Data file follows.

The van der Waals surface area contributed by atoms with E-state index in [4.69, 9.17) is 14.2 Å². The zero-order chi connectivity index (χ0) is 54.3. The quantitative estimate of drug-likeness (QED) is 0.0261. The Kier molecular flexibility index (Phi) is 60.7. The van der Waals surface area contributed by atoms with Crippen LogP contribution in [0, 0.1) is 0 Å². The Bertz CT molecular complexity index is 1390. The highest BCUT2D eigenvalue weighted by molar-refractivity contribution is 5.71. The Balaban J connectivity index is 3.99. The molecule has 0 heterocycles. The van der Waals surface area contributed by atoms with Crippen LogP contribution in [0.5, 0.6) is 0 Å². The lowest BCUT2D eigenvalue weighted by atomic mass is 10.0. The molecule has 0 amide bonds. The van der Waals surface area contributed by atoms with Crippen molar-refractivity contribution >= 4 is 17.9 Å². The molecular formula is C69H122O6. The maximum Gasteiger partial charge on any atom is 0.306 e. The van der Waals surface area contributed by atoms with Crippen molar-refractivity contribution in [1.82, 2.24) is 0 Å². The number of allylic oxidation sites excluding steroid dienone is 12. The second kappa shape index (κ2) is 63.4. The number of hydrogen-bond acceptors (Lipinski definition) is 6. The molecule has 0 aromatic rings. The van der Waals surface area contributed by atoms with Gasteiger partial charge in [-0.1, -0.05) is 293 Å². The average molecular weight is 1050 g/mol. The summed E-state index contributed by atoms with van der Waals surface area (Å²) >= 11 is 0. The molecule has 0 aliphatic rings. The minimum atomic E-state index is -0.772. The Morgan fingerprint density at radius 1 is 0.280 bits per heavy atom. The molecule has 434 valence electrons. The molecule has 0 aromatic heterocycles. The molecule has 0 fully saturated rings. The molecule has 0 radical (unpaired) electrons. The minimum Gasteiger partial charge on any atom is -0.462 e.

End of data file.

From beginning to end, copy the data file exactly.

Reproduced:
The van der Waals surface area contributed by atoms with E-state index in [4.69, 9.17) is 14.2 Å². The zero-order chi connectivity index (χ0) is 54.3. The quantitative estimate of drug-likeness (QED) is 0.0261. The Kier molecular flexibility index (Phi) is 60.7. The van der Waals surface area contributed by atoms with Crippen LogP contribution in [0, 0.1) is 0 Å². The Bertz CT molecular complexity index is 1390. The highest BCUT2D eigenvalue weighted by molar-refractivity contribution is 5.71. The Balaban J connectivity index is 3.99. The molecule has 0 heterocycles. The van der Waals surface area contributed by atoms with Crippen LogP contribution in [0.5, 0.6) is 0 Å². The lowest BCUT2D eigenvalue weighted by atomic mass is 10.0. The molecule has 0 amide bonds. The van der Waals surface area contributed by atoms with Crippen molar-refractivity contribution >= 4 is 17.9 Å². The molecular formula is C69H122O6. The maximum Gasteiger partial charge on any atom is 0.306 e. The van der Waals surface area contributed by atoms with Crippen molar-refractivity contribution in [1.82, 2.24) is 0 Å². The number of allylic oxidation sites excluding steroid dienone is 12. The second kappa shape index (κ2) is 63.4. The number of hydrogen-bond acceptors (Lipinski definition) is 6. The molecule has 0 aromatic rings. The van der Waals surface area contributed by atoms with Gasteiger partial charge in [-0.1, -0.05) is 293 Å². The average molecular weight is 1050 g/mol. The summed E-state index contributed by atoms with van der Waals surface area (Å²) >= 11 is 0. The molecule has 0 aliphatic rings. The minimum atomic E-state index is -0.772. The Morgan fingerprint density at radius 1 is 0.280 bits per heavy atom. The molecule has 434 valence electrons. The molecule has 0 aromatic heterocycles. The molecule has 0 fully saturated rings. The molecule has 0 radical (unpaired) electrons. The minimum Gasteiger partial charge on any atom is -0.462 e.